Indicator of the Week: The Warning Sign Not Seen Since 2014

A spike in weekly buying climaxes has historically been a bearish indicator for the S&P 500 Index (SPX)

Rocky White
Sep 21, 2016 at 6:00 AM
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There has been a recent spike in weekly buying climaxes for stocks. From the chart below, 10% of stocks made a buying climax a couple of weeks ago -- the highest reading since early 2014. Some investors consider this an indicator that the market could be rolling over and heading lower. A buying climax is when a stock reaches a 52-week high during the week, but then turns lower and finishes the week negative. This week, I am going to take a look to see if this has, in fact, been a sign of a tired market. I'll also examine which sectors these climaxes are coming from. 

SPX Buying Climaxes

After Spikes in Buying Climaxes: Going back to 2010 -- which gets us past the volatility of 2009 and into the current bull market -- the first table below shows how the S&P 500 Index (SPX) performed after 10% of all optionable stocks that we follow (about 2,350 stocks) made buying climaxes. I show returns from one week after the signal to one year.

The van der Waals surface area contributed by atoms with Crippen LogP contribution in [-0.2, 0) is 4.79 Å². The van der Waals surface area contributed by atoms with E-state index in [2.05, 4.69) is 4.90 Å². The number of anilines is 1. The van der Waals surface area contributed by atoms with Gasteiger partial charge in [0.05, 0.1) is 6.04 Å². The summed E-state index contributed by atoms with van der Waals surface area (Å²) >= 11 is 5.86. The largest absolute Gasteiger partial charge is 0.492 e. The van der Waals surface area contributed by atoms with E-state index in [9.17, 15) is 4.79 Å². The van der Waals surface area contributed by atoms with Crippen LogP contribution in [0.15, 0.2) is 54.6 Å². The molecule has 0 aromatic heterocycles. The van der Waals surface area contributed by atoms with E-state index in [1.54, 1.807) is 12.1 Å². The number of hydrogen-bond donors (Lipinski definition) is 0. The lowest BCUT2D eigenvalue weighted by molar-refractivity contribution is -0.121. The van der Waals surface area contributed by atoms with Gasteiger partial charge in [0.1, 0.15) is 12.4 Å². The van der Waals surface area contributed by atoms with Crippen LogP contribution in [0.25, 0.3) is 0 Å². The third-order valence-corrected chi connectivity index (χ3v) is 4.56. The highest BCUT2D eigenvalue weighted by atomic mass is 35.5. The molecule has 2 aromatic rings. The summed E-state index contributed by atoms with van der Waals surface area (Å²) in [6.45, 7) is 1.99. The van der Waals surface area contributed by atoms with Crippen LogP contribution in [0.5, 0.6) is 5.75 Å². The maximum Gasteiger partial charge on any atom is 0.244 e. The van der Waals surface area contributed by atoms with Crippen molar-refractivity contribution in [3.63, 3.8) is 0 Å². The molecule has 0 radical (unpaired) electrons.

Looking at the average return, the market does tend to perform quite poorly after these signals, at least in the short term. The average return is negative out to three months after a signal. Once you get to a year, however, the average return is pretty much back to normal. Based on these 10 signals since 2010, a spike in buying climaxes looks like a short-term bearish indicator, but one that can be disregarded for longer-term investors. 

SPX after signal since 2010

SPX anytime since 2010

Going back farther, to 2000, there have been 23 of these signals. The table below shows generally the same conclusion. This is a bearish indicator in the short term. When you go back to 2000, though, the average return gets back to normal after three months, which is sooner than the data above. 

SPX after signal since 2000

SPX anytime since 2000

Sectors: Which sectors are these buying climaxes coming from? It could be a sign of sector rotation out of these sectors. Just as buying climaxes could be an indication of the market rolling over, this could be a warning sign for these particular sectors, especially in the shorter term. Out of 36 designated sectors with at least 20 stocks, below are the sectors with the highest percentage of stocks making climaxes. Finance companies and real estate firms are particularly prominent. 

Buying Climax Sectors


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